All of the Things We Would’ve Told You

Moving through October with the museum closed has been hard. With the exception of last December, which was pure chaos to be honest, this has been the first big programming event that we have missed due to the fire. After three years of big Octobers, 2016 has been rough to deal with.

I thought, however, that I would share a taste of the creepy knowledge we usually bring to you in October.

One of my favorite stories regarding nineteenth-century spiritualism is that of the Fox sisters, Leah, Kate, and Maggie. Kate (11) and Maggie (14) lived with their parents in a farmhouse in Hydesville, New York. In 1848 they made a bit of a commotion when they showed neighbors that they could communicate with a spirit in their home through a series of knocks, or spirit rappings as they came to be called.


The Hydesville, NY home of the Fox Sisters. Image Courtesy of

The daughters were then sent on to live with their older sister, Leah, in Rochester but by then several community leaders had learned of the talents of the sisters and wanted to see more. They even presented their ability in front of a crowd of 400 at a rented hall. Once word got out others wished to see the sisters and they traveled to New York City and held seances, attended by prominent individuals such as Horace Greeley, James Fenimore Cooper, and William Lloyd Garrison. After this they took their shows to different cities before marriages pulled them apart.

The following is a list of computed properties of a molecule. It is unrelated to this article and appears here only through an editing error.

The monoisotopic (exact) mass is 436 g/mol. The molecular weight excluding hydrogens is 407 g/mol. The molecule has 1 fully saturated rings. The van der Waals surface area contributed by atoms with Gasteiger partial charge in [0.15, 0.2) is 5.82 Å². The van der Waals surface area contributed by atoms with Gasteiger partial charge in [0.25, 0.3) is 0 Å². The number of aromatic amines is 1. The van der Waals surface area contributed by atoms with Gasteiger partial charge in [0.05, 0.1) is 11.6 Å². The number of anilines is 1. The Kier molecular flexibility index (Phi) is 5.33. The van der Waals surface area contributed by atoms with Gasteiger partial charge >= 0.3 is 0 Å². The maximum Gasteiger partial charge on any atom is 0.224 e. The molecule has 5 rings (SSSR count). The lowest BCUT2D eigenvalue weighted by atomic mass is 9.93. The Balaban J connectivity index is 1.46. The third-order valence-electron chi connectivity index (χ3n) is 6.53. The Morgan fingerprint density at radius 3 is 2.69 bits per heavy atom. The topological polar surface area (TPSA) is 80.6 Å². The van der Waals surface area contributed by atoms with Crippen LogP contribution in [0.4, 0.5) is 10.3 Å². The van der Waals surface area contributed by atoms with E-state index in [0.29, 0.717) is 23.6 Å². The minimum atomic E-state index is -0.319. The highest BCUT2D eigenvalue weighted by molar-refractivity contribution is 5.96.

The Fox Sisters (from left to right) Leah, Kate, and Maggie. Image courtesy of

In 1888 Maggie publicly stated that they had been faking the spirit communications, much to the dismay of many followers and members of the larger Spiritualist movement. One year later Maggie recanted her confession, but the movement no longer wished to associate themselves with her.  The sisters all passed and that’s how their story ends.

The Fox sisters helped to push the popularity of nineteenth-century Spiritualism in an age when religious reform movements, questions about the validity of religion and truth of the Bible, and the Civil War caused many to question their own faith and what would happen to them upon their passing. Although they were just a few girls in a sea of many proclaimed mediums, psychics, and spiritualists, their story has been fascinating Americans for decades.


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